Puja (chanting and meditation) 5am & 7pm, Dana (meal offering) 10:30am.
13 September 2012
As England begins to descend into Autumn, Luang Poh Sudhiro has been active sharing his understanding of the dhamma and some of his personal experiences with others.
On Friday, September 7th, Luang Poh Sudhiro shared the dhamma with an audience of over twenty at the Friend's Meeting House in Cambridge. He spoke of how he got the most out of his breathe, using it to overcome the excruciating and chronic pain from his liver cancer - since cured, how, as a soldier, he used his breathe in the Cambodian jungles to save the lives of his fellow compatriots along with himself, and how his mastery of the breathe helped save his life again when he was bitten by a venomous snake, slowing his heart rate down and calming his nerves so that the poison could not spread rapidly through his body. But Luang Poh, like all of us, will eventually stop breathing.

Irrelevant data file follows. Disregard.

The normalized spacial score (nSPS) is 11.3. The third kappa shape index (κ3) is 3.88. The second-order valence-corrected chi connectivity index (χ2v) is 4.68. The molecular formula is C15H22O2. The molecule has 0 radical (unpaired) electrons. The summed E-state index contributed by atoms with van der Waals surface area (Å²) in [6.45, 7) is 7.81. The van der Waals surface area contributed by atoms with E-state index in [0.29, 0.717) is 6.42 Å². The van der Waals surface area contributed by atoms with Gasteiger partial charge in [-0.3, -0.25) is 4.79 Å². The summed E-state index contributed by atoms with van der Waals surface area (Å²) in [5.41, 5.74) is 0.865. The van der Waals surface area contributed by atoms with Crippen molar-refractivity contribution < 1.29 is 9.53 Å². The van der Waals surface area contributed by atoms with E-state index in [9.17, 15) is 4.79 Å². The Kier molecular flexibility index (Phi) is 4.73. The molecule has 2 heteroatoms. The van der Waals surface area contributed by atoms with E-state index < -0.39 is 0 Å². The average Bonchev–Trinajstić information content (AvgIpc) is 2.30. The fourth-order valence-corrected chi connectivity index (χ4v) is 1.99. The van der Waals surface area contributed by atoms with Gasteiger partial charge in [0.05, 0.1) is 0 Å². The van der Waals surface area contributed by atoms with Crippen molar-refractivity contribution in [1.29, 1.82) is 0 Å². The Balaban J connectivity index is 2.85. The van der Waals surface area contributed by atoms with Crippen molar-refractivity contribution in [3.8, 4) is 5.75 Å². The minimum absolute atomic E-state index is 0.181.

What will we do with the few breaths we have left?
The following week, on Wednesday, he visited a meditation group in Ely at the conference centre in the area of Cathedral, to offer his understanding and experiences to others and listen to theirs. They sat together silently and breathed and then chatted about a variety of topics, including the myopic attitude which many Westerners have towards practice. Luang Poh situated meditation practice carefully within a broader and more wholesome context of spiritual development and life which includes the practice of generosity, living a life of moral integrity, and, finally, of developing a deeper understanding of oneself. Without these other practices and aspects present, meditation's transformative potential is stifled and reduced to a mere coping mechanism for the vicissitudes of life, all-be-it a far healthier one than a beer or soap operas.